‘Teen Mom 2’ Star Briana DeJesus Reveals She’s Been Officially Diagnosed With Lupus

Briana DeJesus has revealed that she has been diagnosed with lupus, a chronic autoimmune disease that can cause pain and inflammation to any part of the body. It most-commonly affects the skin, joints or organs such as the heart of kidney, and can also cause hair loss, extreme fatigue, rashes, cognitive issues and other serious problems.

The Teen Mom 2 star— who has been battling a series of health ailments recently— shared the news Sunday with fans on social media. 

“Got diagnosed with lupus a few days ago and I’m not gonna lie–I was definitely sad about it but I’m starting to finally feel better,” she wrote. 

Briana first revealed that she suspected she had lupus in July, telling followers on Twitter that her antinuclear antibody (ANA) test “came back positive.” When a follower told Briana the results of her ANA test didn’t necessarily mean she had lupus, Briana said “it probably is [because] everyone in my family has it.” 

Briana’s mom, Roxanne Dejesus, was diagnosed with lupus in 2017, and while Bri has not revealed that her sister, Brittany DeJesus, has been diagnosed with the disease as well, she did mention that her mom and sister see a rheumatologist. 

After Roxanne was diagnosed in 2017, Briana and Brittany hosted a fashion show in New York City in conjunction with the Lupus Foundation of America and Posh Kids. The DeJesus sisters told In Touch Weekly at the time that having a mother with lupus was difficult for the whole family.

“It’s hard. It’s tough to see [our] mom struggle,” they told the magazine at the event. 

This weekend, Briana told fans she would begin taking mediation for the disease this week– hydroxychloroquine (HCQ) and prednisone– though she’s planning to get a second opinion, most likely from a holistic doctor. 

When discussing her medication with followers– many of whom claimed they had gained weight while taking prednisone– Briana noted “prednisone is no joke.” 

“ … I was on it at the beginning when doctors didn’t know what was wrong with me and I ate all day long,” she wrote. “I am iffy about taking it again.”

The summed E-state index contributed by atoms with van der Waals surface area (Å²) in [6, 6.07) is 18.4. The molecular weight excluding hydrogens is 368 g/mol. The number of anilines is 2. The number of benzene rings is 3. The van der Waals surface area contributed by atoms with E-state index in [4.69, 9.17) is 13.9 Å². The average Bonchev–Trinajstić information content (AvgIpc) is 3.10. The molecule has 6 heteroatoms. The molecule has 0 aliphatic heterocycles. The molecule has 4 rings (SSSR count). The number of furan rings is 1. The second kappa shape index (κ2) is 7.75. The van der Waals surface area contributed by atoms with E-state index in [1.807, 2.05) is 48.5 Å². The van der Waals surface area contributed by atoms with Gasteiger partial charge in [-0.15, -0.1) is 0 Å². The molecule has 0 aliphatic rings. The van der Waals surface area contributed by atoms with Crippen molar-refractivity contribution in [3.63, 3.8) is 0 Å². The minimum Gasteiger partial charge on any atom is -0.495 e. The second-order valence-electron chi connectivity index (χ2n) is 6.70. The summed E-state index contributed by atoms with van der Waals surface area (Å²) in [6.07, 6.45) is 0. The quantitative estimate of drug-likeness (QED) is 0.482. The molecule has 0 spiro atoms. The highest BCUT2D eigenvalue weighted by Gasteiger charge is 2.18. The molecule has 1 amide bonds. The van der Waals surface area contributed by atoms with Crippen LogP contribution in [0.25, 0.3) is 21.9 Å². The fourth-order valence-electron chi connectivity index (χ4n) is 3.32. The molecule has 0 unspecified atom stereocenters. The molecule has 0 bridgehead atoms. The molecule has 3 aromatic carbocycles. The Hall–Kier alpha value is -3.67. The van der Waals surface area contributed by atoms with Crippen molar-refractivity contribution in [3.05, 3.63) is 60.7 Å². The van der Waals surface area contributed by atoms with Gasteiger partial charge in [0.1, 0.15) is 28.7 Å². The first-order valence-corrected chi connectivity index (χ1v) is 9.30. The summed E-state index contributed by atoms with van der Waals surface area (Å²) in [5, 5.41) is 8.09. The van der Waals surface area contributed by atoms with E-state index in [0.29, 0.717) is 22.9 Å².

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(Photos: Instagram; Twitter) 

30 Comments

  1. Prednisone helps wonderfully with pain. But you want to take it anytime your in severe pain because it’s that good. They don’t want you on it long as it’s addictive. Hydroxychloroquin and prednisone are standard initial drugs given for lupus, RA. Sometimes works sometimes doesn’t. Hopefully she feels well enough to live her life. Being in pain and being near crippled is no joke and definitely puts a perspective on things. Sometimes its mentally taxing and furthers depression. Hopefully she gets the right meds for her. And she’s right to see another doc for opinion alot of times they see that you have ___ and just hand over meds and call it a day. No actual care or other help given.


  2. I hope Bri has a good medical team behind her, and I hope she will do everything she can to safeguard her health. As we know, lupus is a scary disease. And how awful to have your main family support also fighting the disease! I am praying for them all.


  3. I’m not a fan of this family but I feel for them. Lupus is no joke. I hope she can find a treatment plan that works well for her.


  4. This is really unfortunate. Lupus is no joke. I hope all of them stay healthy, and I also hope that Nova and Stella don’t have it. That’s crazy that Bri, Brittany and Roxanne have it.


  5. Prednisone does more than make people “gain weight.” I’d be more concerned about the other side effects than gaining weight,,, steroids can lower immunity. And the world we are living in now, that is scary 🥺


    1. You’re not kidding, lowering immunity is scary.

      I’m sure that’s part of why she wants a second opinion “maybe from an holistic dr”.

      I hope she finds a happy medium that helps her.

      I dont much like Bri or her family but I still dont want to see someone sick or hurting in any way.


    2. Prednisone also made me crazy. I was only on it for a week or so, but I chucked a book at a friend’s head because he made a joke (he ducked), burst into hysterical sobs and went and hid in a stairwell for an hour. Not something to screw around with.


      1. I have a friend that is coming off of a heavy dose of prednisone and like Briana and everyone else said here, it’s no joke. He’s been a total mess for over a month during the withdrawal.

        It’s actually nice to see the supportive comments here. Sometimes it’s easy to rag on her and her family, but this clearly isn’t the time.